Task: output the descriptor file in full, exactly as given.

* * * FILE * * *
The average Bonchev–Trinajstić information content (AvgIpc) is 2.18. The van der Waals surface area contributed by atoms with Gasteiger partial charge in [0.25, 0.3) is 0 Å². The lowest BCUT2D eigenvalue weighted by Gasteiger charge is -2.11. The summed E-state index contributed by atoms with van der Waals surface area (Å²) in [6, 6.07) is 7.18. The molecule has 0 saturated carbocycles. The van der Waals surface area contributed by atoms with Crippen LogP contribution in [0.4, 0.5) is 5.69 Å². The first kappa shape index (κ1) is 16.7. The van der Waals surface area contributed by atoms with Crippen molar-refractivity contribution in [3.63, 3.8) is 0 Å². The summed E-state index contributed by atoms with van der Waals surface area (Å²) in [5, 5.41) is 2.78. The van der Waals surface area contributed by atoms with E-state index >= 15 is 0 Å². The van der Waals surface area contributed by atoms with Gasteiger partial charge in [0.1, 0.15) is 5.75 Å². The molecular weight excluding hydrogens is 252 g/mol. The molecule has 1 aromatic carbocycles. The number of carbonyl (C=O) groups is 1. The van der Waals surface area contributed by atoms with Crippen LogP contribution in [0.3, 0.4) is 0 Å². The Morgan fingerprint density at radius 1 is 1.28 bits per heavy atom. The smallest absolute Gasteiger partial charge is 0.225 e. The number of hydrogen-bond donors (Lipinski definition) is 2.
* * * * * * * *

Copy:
The average Bonchev–Trinajstić information content (AvgIpc) is 2.18. The van der Waals surface area contributed by atoms with Gasteiger partial charge in [0.25, 0.3) is 0 Å². The lowest BCUT2D eigenvalue weighted by Gasteiger charge is -2.11. The summed E-state index contributed by atoms with van der Waals surface area (Å²) in [6, 6.07) is 7.18. The molecule has 0 saturated carbocycles. The van der Waals surface area contributed by atoms with Crippen LogP contribution in [0.4, 0.5) is 5.69 Å². The first kappa shape index (κ1) is 16.7. The van der Waals surface area contributed by atoms with Crippen molar-refractivity contribution in [3.63, 3.8) is 0 Å². The summed E-state index contributed by atoms with van der Waals surface area (Å²) in [5, 5.41) is 2.78. The van der Waals surface area contributed by atoms with E-state index >= 15 is 0 Å². The van der Waals surface area contributed by atoms with Gasteiger partial charge in [0.1, 0.15) is 5.75 Å². The molecular weight excluding hydrogens is 252 g/mol. The molecule has 1 aromatic carbocycles. The number of carbonyl (C=O) groups is 1. The van der Waals surface area contributed by atoms with Crippen LogP contribution in [0.3, 0.4) is 0 Å². The Morgan fingerprint density at radius 1 is 1.28 bits per heavy atom. The smallest absolute Gasteiger partial charge is 0.225 e. The number of hydrogen-bond donors (Lipinski definition) is 2.